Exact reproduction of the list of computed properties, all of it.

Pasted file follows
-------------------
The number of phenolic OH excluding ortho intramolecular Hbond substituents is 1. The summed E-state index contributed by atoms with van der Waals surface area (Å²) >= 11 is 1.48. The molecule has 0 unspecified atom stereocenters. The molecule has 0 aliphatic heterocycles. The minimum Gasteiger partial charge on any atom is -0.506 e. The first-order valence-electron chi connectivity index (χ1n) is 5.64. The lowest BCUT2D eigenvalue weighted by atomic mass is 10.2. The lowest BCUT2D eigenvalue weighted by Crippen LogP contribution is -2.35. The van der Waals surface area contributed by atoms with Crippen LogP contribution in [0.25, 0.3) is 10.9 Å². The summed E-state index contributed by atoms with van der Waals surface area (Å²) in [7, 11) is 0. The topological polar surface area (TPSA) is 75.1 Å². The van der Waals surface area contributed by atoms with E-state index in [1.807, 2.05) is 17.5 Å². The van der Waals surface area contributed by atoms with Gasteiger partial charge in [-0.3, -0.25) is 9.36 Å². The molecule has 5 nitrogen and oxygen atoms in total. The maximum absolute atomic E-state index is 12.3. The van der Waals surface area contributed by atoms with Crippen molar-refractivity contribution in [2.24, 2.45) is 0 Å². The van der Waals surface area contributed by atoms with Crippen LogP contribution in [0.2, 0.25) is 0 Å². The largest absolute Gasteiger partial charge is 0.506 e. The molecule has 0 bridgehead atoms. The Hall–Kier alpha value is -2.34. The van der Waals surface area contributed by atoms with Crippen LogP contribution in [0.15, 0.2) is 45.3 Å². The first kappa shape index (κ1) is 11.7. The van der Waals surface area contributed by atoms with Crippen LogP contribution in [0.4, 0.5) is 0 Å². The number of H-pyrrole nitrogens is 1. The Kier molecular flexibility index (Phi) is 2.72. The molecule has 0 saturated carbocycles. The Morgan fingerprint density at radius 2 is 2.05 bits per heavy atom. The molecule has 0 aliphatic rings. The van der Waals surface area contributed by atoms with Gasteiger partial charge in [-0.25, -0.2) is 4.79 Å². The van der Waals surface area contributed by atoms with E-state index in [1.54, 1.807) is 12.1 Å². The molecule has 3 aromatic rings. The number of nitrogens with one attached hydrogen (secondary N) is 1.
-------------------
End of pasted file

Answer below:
The number of phenolic OH excluding ortho intramolecular Hbond substituents is 1. The summed E-state index contributed by atoms with van der Waals surface area (Å²) >= 11 is 1.48. The molecule has 0 unspecified atom stereocenters. The molecule has 0 aliphatic heterocycles. The minimum Gasteiger partial charge on any atom is -0.506 e. The first-order valence-electron chi connectivity index (χ1n) is 5.64. The lowest BCUT2D eigenvalue weighted by atomic mass is 10.2. The lowest BCUT2D eigenvalue weighted by Crippen LogP contribution is -2.35. The van der Waals surface area contributed by atoms with Crippen LogP contribution in [0.25, 0.3) is 10.9 Å². The summed E-state index contributed by atoms with van der Waals surface area (Å²) in [7, 11) is 0. The topological polar surface area (TPSA) is 75.1 Å². The van der Waals surface area contributed by atoms with E-state index in [1.807, 2.05) is 17.5 Å². The van der Waals surface area contributed by atoms with Gasteiger partial charge in [-0.3, -0.25) is 9.36 Å². The molecule has 5 nitrogen and oxygen atoms in total. The maximum absolute atomic E-state index is 12.3. The van der Waals surface area contributed by atoms with Crippen molar-refractivity contribution in [2.24, 2.45) is 0 Å². The van der Waals surface area contributed by atoms with Crippen LogP contribution in [0.2, 0.25) is 0 Å². The largest absolute Gasteiger partial charge is 0.506 e. The molecule has 0 bridgehead atoms. The Hall–Kier alpha value is -2.34. The van der Waals surface area contributed by atoms with Crippen LogP contribution in [0.15, 0.2) is 45.3 Å². The first kappa shape index (κ1) is 11.7. The van der Waals surface area contributed by atoms with Crippen LogP contribution in [0.4, 0.5) is 0 Å². The number of H-pyrrole nitrogens is 1. The Kier molecular flexibility index (Phi) is 2.72. The molecule has 0 saturated carbocycles. The Morgan fingerprint density at radius 2 is 2.05 bits per heavy atom. The molecule has 0 aliphatic rings. The van der Waals surface area contributed by atoms with Gasteiger partial charge in [-0.25, -0.2) is 4.79 Å². The van der Waals surface area contributed by atoms with E-state index in [1.54, 1.807) is 12.1 Å². The molecule has 3 aromatic rings. The number of nitrogens with one attached hydrogen (secondary N) is 1.